George Weigel's Letters to a Young Catholic explores and comments on Catholic culture, examining history and theology, art and architecture, literature and music. This article is the fourth in a series that walks through Weigel's work letter by letter, providing imagery to enhance the reader's experience. Here we explore "Letter Four, The Dormition Abbey, Jerusalem: Mary and Discipleship." Click here to view the entire series.
Of the many sites associated with the life of Christ and the early Christians, the present Abbey of the Dormition is one of the more recently constructed buildings. Built of golden stone and perched atop the rocky outcrop of Mount Zion just outside the walls of the Old City of Jerusalem, it was constructed at the turn of the last century by Kaiser Wilhelm II over the ruins of the Byzantine abbey Hagia Maria Sion. It is built “in the round” in imitation of Charlemagne’s cathedral at Aachen, which in turn imitated the round or octagonal plan of the late Roman church of San Vitale in Ravenna, Italy. The apse of the upper church glows with mosaics depicting the Virgin and Child, while the intricate mosaic floor details the salvation of the world.
In the center of the crypt below, encircled in an octagonal shrine, is a marble sarcophagus with an image of the sleeping Virgin atop, hands folded and eyes closed. The church commemorates the “the falling asleep of Holy Mary,” or her dormitio, which according to tradition happened on Mount Zion. The Dormition of the Theotokos, Mother of God, is a solemn feast for the Orthodox; however, in the Latin church, the focus isn’t so much on her dormition, as it is on her bodily assumption into heaven and on the promise it holds for Christians after the Resurrection.
It is in the crypt before the sleeping Virgin that Weigel chooses to reflect on Mary and the model of discipleship that she presents in his fourth chapter of Letters to a Young Catholic. For Weigel, Mary offers an example of complete trust in and total commitment to the will of God. Her unhesitating fiat to the message of the angel, her decisive dedication to whatever the providence of God put before her, and her open acceptance of her Son’s passion and death mark her as the first and best disciple of Christ. While some may protest that to honor Mary in this way is obstruct the path to God at best or to construct an idol at worst, Weigel invites readers to consider her words at the wedding of Cana as a pattern for action: quodcumque dixerit vobis facite, or “Do whatever He tells you.” Throughout her life, Mary pointed to her Son and directed others to do the will of God, just as she did, without reserve and holding nothing back for herself. In this way, she becomes a fully human example of how to follow Christ totally.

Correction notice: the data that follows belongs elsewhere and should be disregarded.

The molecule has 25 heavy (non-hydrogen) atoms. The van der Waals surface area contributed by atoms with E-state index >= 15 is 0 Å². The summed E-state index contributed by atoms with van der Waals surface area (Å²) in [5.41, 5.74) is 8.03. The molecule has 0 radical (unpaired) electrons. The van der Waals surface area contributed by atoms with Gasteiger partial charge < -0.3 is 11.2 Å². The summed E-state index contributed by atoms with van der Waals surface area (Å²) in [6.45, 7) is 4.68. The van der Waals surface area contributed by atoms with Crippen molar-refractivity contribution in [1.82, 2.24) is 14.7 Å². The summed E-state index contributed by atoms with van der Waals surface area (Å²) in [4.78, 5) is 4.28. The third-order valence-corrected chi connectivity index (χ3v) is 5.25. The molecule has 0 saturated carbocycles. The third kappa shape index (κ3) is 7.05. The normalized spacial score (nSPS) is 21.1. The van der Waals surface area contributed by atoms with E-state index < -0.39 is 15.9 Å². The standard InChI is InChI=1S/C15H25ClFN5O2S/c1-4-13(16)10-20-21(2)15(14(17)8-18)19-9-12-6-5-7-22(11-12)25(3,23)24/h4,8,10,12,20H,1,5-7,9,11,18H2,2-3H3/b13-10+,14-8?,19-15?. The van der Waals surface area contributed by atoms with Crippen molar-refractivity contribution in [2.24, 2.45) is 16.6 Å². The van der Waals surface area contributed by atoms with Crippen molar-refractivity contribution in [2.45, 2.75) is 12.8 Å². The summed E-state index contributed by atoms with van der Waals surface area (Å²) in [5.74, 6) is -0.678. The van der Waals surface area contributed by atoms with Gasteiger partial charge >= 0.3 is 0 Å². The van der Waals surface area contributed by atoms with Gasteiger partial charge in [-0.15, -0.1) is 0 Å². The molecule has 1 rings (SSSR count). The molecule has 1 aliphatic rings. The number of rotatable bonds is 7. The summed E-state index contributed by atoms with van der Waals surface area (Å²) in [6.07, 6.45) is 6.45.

In an age in which we are encouraged to “keep our options open” and to avoid any commitment that might bind us totally, Mary’s life was a series of unreserved and repeated fiats, from the Annunciation to the Deposition of the body of her Son. Mary’s life has taught generations of Christians that the way to happiness and heaven—the way of the disciple—is to be found in the complete and trusting surrender of our hopes, our futures, and our dreams to One who is Hope and whose dreams for our future are bigger than we can imagine.
Next: Newman and 'Liberal' Education
In the fifth chapter of "Letters to a Young Catholic," Weigel explores the Birmingham Oratory to reflect on the conversion, life, and theology of St. John Henry Newman.
Previous: The Face of Christ
In the third chapter of "Letters to a Young Catholic," Weigel explores two places that confront us with the reality of Christ: a monastery on Mt. Sinai and the Holy Sepulchre.
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